“Hey! Unto you a child is born!” Gladys Herdman; from: The Best Christmas Pageant Ever.

The dog-eared, water stained copy of the book had made it to the keeper pile. It had survived the steady; in and out of what goes to Botswana and what doesn’t. “So, it’s definitely in the “go” pile?” Jeff asked, looking down at the shabby red paperback. “Yup” I replied, without looking up. “OK with you?” already knowing what his answer would be. The quiet that filled the next moments spoke volumes. Our annual family reading; and by now almost reciting, of the book, was to be suspended, and with the 2011 Christmas season in full swing, silence and reflection had become more and more common place. Holidays-certainly Christmas, would be the hardest. No one needed to say it; it hung in the air, making each tradition bittersweet. Getting “home” in time for the family to sit together at the Christmas Eve Service took on a new urgency. And when we finally assembled we drank it in and savored it, looking first at our sons and their wives, then to one another.

Perhaps more than the specific traditions themselves is the idea of traditions. It’s part of being in the human family. What connects us in traditions is that we establish them and keep them and they mark our lives. For our family, it’s the 4th of July flag cake, the ubiquitous “this year I’m thankful for_____” around the Thanksgiving table, Christmas Eve at church, Christmas day at home. Keeping traditions alive is part of how we keep our loved ones alive, as I learned at 10 when cancer took my too young mother. Every Christmas –even now- she lives on in me. That’s what makes the traditions worth the keeping. The place it touches in us is in the sharedness, the repetition, the anticipation. The history of who we are becoming, our own combination of what we kept from childhood and what we created, sometimes more by accident than design. “We do__________ every Christmas Eve. Time is what fills in the blank. Not what it is, but that it is.

“After church you watch Elf and eat pepperoni and cheese? Is that how most Christians spend Christmas Eve?” Our family recently shared the tradition of lighting of Hanukah candles with my Jewish daughter-in-law. In the blending and embracing we are all enriched and stretched. As family grows you find you can let the world grow and your heart get bigger, or smaller if you choose, or aren’t careful.

So it’s Elf and junk food Christmas Eve and beef tenderloin (and now a vegetarian dish) Christmas day. Mountains of cookies stored in the frigid garage (and people disappearing from time to time into the garage). Cookie gift platters carted off to church, neighbors and friends. Spilled garbage on the kitchen floor-that’s a recent one, instituted by my grand puppies! The reading of the list of ornaments gifted each year by Grandma and Grandpa-and now just Grandma, as they emerge from the collapsing boxes. Replacing those old boxes is not to be whispered! THOSE are the Christmas boxes. Thirty eight such Christmases now practically fills the tree. And, accompanied by tattered trophies from the kindergarten years, produce physical evidence of what accumulates over time in even the most modest of beginnings. Every item that goes on the tree has some memory or significance. A once sparse tree provides the stage where our family story is retold each year. As Jeff and I sit and recall the first ornament; a white mailbox topped with a red bird and tiny holly berries- Shaver printed on one side and 1976 on the other, Jeff suddenly disappears to the garage, not to eat cookies, but to begin crafting white mailboxes, with holly and red birds on top. This passing of the tradition lessens the sting of things going in the pile marked Botswana; re focuses the rejoicing on the things coming out of the box marked Christmas.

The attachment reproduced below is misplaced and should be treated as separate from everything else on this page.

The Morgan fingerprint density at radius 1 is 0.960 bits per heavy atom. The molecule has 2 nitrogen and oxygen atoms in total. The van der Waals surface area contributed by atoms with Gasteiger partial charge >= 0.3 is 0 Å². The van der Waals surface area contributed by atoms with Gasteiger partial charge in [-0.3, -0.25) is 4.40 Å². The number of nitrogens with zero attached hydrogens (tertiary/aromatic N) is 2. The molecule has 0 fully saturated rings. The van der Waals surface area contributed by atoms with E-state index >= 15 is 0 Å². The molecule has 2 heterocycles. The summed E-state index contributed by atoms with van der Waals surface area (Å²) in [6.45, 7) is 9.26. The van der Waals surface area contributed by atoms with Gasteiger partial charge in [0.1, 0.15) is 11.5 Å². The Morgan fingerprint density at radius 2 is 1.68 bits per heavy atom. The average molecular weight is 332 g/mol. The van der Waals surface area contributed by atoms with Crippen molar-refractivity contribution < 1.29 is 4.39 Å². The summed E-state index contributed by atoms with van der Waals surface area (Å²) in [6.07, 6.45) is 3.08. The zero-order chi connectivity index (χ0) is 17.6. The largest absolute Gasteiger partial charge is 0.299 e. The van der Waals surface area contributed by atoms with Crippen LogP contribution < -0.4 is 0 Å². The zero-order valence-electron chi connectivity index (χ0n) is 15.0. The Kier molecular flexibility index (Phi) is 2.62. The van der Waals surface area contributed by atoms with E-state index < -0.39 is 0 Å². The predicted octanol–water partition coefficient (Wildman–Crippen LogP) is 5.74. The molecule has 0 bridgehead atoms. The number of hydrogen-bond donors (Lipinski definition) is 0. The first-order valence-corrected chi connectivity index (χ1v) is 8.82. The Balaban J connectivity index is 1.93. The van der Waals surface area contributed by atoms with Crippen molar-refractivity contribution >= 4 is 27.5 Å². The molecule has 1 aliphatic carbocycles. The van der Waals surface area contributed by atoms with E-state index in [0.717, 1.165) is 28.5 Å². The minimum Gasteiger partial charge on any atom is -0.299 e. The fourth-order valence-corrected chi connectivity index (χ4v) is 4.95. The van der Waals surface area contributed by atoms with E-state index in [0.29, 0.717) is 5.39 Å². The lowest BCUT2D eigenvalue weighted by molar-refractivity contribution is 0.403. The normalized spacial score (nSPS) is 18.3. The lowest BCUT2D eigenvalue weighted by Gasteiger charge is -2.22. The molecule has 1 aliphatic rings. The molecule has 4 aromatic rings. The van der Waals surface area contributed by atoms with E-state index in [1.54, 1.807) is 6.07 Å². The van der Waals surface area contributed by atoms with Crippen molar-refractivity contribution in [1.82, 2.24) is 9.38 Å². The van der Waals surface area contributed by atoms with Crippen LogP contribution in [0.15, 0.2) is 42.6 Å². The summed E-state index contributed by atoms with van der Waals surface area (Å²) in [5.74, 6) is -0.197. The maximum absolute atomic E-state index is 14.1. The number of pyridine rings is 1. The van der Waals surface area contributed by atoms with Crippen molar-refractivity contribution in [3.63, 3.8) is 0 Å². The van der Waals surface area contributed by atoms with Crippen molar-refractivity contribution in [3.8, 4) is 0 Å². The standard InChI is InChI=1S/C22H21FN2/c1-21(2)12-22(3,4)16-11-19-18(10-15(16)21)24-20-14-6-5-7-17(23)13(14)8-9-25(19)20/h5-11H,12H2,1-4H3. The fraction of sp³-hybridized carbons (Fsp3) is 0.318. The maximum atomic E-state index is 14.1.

2013 our youngest son and daughter-in-law will be with us Christmas day at Water Lilly Lodge. Christmas with Lucky, who could have seen that coming in 1976 when the mail box first went on our tree? When their plans for visits to Africa took shape around who would come for birthdays and who would cover Christmas, we knew the torch had been passed. They too were anchoring in tradition.

Of course the great joy will be when we are all together again. But until then the sadness is mitigated by undeniable personal growth. As much as it has hurt on many levels we will return to America better people, better spouses, better parents. Not so much for what we have given as what we have been given. Recently I came across a quote in an old journal; scribbled there during the Peace Corps “waiting” months. It reminded me of why I’m here and not producing cookie favorites for one more Christmas.

“By learning from and with each other (Botswana) we sharpen our vision and practice in ways that could never happen alone. We need each other. Our connected lives and cultures make us better people.”

Botswana has caused my world view to grow; my life to grow and my heart. God is bigger than I used to think and isn’t that at least part of what “Hey; unto you a child is born” is really all about?

Oh, one more thing: It can be read on safari as well as any place, don’t you think?

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